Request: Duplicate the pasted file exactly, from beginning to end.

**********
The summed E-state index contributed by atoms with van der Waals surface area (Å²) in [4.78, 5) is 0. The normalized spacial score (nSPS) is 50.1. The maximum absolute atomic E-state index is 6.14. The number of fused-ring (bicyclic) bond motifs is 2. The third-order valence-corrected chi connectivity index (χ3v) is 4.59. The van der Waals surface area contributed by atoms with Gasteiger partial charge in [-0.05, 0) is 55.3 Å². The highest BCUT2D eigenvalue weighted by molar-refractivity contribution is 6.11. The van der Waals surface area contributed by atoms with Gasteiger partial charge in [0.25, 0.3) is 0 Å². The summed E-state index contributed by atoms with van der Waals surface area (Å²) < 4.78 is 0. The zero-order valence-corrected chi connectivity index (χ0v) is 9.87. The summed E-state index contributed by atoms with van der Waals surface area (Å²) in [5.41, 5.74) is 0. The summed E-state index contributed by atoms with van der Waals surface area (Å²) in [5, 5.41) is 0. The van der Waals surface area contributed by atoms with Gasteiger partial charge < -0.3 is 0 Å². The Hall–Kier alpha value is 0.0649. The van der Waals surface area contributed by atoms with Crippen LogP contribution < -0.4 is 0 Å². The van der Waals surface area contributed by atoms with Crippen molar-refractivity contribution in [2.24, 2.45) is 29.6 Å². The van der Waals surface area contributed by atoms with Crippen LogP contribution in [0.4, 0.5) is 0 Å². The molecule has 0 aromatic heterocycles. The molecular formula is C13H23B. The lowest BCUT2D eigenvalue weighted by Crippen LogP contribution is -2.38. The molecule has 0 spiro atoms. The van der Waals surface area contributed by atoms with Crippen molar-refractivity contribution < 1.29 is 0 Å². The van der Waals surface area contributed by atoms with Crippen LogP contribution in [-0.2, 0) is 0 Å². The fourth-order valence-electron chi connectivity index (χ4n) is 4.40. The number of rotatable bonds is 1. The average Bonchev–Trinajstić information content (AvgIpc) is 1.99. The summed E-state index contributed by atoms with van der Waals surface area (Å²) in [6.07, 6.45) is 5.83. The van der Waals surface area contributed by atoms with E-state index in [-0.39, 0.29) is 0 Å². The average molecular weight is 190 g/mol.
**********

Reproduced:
The summed E-state index contributed by atoms with van der Waals surface area (Å²) in [4.78, 5) is 0. The normalized spacial score (nSPS) is 50.1. The maximum absolute atomic E-state index is 6.14. The number of fused-ring (bicyclic) bond motifs is 2. The third-order valence-corrected chi connectivity index (χ3v) is 4.59. The van der Waals surface area contributed by atoms with Gasteiger partial charge in [-0.05, 0) is 55.3 Å². The highest BCUT2D eigenvalue weighted by molar-refractivity contribution is 6.11. The van der Waals surface area contributed by atoms with Gasteiger partial charge in [0.25, 0.3) is 0 Å². The summed E-state index contributed by atoms with van der Waals surface area (Å²) < 4.78 is 0. The zero-order valence-corrected chi connectivity index (χ0v) is 9.87. The summed E-state index contributed by atoms with van der Waals surface area (Å²) in [5.41, 5.74) is 0. The summed E-state index contributed by atoms with van der Waals surface area (Å²) in [5, 5.41) is 0. The van der Waals surface area contributed by atoms with Gasteiger partial charge < -0.3 is 0 Å². The Hall–Kier alpha value is 0.0649. The van der Waals surface area contributed by atoms with Crippen LogP contribution < -0.4 is 0 Å². The van der Waals surface area contributed by atoms with Crippen molar-refractivity contribution in [2.24, 2.45) is 29.6 Å². The van der Waals surface area contributed by atoms with Crippen LogP contribution in [0.4, 0.5) is 0 Å². The molecule has 0 aromatic heterocycles. The molecular formula is C13H23B. The lowest BCUT2D eigenvalue weighted by Crippen LogP contribution is -2.38. The molecule has 0 spiro atoms. The van der Waals surface area contributed by atoms with Crippen molar-refractivity contribution < 1.29 is 0 Å². The van der Waals surface area contributed by atoms with Crippen LogP contribution in [-0.2, 0) is 0 Å². The fourth-order valence-electron chi connectivity index (χ4n) is 4.40. The number of rotatable bonds is 1. The average Bonchev–Trinajstić information content (AvgIpc) is 1.99. The summed E-state index contributed by atoms with van der Waals surface area (Å²) in [6.07, 6.45) is 5.83. The van der Waals surface area contributed by atoms with E-state index in [-0.39, 0.29) is 0 Å². The average molecular weight is 190 g/mol.